Commerce Department urges Taiwan to supply more chips to U.S. automakers
Commerce Secretary Gina Raimondo testifies before the Senate Appropriations Committee during a hearing in the Dirksen Senate Office building on Capitol Hill in Washington, DC on April 20, 2021.
Chip Somodevilla | Swimming pool | Reuters
US Department of Commerce is pushing Taiwan Semiconductor Manufacturing Co and other Taiwanese companies to prioritize the needs of US automakers to alleviate short-term chip shortages, Commerce Secretary Gina Raimondo said Tuesday.
Raimondo told a Council of the Americas event that increased, longer-term investments were needed to produce more semiconductors in the United States and that other critical supply chains needed to be resubmitted, including to the allied countries.
“We’re working hard to see if we can get the Taiwanese and TSMC, which is a big company out there, to, you know, prioritize the needs of our automakers because there are so many American jobs at stake,” he said. declared Raimondo in response to a question from a General Motors executive.
“Like I said, there isn’t a day that we don’t insist on this,” she said, adding that the medium to long term solution would be “just to make more chips. in America”.
TSMC said addressing the shortage remains its top priority.
“TSMC has worked with all parties to alleviate the shortage of auto chip supply, we understand this is a common concern of the global auto industry,” he said in a statement to Reuters on Wednesday.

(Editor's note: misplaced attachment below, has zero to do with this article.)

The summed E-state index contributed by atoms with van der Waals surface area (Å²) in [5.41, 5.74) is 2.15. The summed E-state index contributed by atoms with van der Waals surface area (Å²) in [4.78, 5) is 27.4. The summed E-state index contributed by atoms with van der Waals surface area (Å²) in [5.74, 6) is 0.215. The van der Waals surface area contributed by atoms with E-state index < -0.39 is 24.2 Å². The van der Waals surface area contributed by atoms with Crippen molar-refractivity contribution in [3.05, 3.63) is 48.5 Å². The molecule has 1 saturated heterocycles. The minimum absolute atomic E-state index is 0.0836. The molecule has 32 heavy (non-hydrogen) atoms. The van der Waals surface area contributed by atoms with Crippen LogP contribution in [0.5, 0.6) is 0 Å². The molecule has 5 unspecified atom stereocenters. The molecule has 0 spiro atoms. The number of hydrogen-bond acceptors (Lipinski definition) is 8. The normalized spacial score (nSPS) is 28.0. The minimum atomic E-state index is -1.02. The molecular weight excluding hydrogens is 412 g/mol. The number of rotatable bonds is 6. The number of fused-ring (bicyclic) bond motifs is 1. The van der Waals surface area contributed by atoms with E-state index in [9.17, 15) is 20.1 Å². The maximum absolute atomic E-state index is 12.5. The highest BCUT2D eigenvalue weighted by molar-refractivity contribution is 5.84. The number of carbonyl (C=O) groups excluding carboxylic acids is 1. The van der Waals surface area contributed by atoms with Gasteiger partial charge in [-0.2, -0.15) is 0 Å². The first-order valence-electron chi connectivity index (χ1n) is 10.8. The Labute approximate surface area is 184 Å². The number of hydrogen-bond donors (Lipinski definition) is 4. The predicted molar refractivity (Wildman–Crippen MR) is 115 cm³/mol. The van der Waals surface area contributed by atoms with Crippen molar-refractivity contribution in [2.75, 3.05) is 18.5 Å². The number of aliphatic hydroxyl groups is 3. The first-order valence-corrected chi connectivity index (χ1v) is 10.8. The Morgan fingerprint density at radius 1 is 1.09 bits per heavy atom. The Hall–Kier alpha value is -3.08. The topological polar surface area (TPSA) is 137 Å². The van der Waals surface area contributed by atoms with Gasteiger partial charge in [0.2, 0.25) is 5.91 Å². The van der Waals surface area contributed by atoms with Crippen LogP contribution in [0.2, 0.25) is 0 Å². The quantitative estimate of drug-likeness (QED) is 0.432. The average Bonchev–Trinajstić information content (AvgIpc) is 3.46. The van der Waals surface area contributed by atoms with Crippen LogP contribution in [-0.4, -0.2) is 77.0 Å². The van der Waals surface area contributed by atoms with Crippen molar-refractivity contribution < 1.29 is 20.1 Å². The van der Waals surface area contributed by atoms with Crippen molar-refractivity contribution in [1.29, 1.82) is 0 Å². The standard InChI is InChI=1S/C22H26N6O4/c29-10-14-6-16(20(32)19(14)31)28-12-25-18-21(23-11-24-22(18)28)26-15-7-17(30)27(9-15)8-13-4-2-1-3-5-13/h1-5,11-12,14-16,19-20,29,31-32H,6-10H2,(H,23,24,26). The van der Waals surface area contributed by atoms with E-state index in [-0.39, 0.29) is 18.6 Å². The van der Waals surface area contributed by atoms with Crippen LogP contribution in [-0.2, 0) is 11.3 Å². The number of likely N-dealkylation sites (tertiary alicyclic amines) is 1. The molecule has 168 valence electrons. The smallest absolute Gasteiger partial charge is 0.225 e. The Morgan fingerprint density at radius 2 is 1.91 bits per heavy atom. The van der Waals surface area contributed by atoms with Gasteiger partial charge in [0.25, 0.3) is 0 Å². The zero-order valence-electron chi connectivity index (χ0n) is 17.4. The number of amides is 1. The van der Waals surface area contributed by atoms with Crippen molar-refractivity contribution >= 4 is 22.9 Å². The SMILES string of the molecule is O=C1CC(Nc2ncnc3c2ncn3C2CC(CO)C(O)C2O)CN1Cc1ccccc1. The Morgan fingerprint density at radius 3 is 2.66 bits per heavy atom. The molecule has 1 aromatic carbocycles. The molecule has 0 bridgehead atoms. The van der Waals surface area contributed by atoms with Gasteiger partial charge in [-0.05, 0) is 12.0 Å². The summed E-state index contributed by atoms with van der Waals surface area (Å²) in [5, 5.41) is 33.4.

TSMC CEO CC Wei said last month that the company has been working with customers since January to reallocate more capacity to support the auto industry, but the shortage has worsened due to a snowstorm. in Texas and a fabulous manufacturing disruption in Japan.
Wei expected the chip shortage for its automotive customers to be significantly reduced from the next quarter.
The Commerce Department is planning a high-level meeting with automakers next week on the chip shortage issue, officials briefed on the matter said. A Commerce Department spokesperson declined to comment.
United Auto Workers legislative director Josh Nassar said in written testimony during a United States House hearing on Wednesday that the chip shortage resulted in the layoff of “tens of thousands of workers … He is clear that we must strengthen the domestic production of automotive-grade semiconductors. “
Last week, Ford engine warned the chip shortage could halve second-quarter output, cost it
about $ 2.5 billion and about 1.1 million units of production lost in 2021.
GM said on Friday it would extend production shutdowns at several North American factories due to the shortage.
On April 12, Biden brought together leaders from the semiconductor and automotive industry to discuss solutions to the chip crisis. It is supporting $ 50 billion to support chip manufacturing and research in the United States.